We were joined by Dr John Troyer on the 6th of May who gave a talk entitled ‘When Everything Dead is New Again: Rethinking the Current Death and Dying Movement’.
Troyer asserted that the future of death is almost always somehow about a present moment forgetting the past. In the post-WWII English-speaking First World, social movement debates about the future practice of dying as well as the concept of death itself began crystallizing in the 1970s. An enormous body of death research and discourse emerged over forty years ago that addressed class, gender, disease, and end-of-life acceptance issues.
Indeed, but for the emergence of twenty-first century digital communication technology and social media networks, 2020’s discussions around death and dying more or less mirror the same 1970s issues.
His question for the CHHS seminar was not why this has happened (discourses are forgotten and overlap all the time), rather he wanted to ask how a decade’s long production of death debate and research that specifically addressed the future of death (amongst other topics) seemingly vanished. Or, more than vanished, is almost entirely excised from contemporary discussions around the death taboo hypothesis, critiques of state intervention on the dying, and concepts of ‘natural death.’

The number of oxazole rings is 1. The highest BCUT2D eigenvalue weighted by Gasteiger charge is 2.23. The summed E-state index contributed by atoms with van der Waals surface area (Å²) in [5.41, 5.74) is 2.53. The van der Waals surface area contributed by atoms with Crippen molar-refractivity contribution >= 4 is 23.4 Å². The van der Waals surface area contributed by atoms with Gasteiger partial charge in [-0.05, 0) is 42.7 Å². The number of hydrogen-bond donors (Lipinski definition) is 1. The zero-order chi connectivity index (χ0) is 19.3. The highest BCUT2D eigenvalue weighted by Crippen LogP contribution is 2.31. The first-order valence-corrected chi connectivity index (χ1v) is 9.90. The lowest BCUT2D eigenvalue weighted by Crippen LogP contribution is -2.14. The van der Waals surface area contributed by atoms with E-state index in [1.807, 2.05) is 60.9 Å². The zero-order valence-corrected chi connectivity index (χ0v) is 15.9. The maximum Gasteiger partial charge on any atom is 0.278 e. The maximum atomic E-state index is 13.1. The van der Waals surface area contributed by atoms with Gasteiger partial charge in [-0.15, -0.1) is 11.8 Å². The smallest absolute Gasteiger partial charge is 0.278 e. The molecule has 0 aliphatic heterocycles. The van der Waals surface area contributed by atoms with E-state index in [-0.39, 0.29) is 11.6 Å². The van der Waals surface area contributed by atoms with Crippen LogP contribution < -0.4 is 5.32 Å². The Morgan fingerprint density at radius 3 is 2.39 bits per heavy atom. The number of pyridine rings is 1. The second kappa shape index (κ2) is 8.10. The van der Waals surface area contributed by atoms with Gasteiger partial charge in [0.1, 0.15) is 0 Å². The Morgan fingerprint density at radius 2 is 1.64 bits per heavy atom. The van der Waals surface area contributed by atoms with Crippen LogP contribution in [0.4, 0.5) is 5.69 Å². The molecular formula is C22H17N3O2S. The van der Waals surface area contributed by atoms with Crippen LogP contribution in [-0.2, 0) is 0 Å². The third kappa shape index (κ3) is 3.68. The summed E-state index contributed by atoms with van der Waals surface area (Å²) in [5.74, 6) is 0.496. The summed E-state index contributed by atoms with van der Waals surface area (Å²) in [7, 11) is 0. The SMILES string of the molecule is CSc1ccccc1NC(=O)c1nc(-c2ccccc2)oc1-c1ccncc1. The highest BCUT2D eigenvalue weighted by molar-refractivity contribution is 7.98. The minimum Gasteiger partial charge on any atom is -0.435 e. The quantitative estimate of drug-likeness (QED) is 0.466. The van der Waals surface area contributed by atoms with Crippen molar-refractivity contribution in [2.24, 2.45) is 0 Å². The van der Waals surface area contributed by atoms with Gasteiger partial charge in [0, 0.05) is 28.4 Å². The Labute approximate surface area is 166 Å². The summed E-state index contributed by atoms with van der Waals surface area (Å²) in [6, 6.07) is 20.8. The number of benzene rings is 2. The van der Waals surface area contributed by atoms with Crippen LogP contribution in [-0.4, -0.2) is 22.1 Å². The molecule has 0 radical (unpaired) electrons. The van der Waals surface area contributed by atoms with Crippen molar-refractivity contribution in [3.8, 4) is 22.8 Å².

Some key discursive points did emerge in this analysis. The 1970’s never seem to fit twenty-first century future-nostalgia for a ‘better time to die’ when compared to the Victorian era. The social and political movements from forty-years ago are also rarely identified as having made death a consciousness raising issue for future generations. Finally, the emergence of HIV/AIDS during the 1980’s heavily shaped future understandings of 1970s death discourse.
If thinking about death’s futures can teach scholars anything it is this: all things dead will eventually become new again, including the 1970s.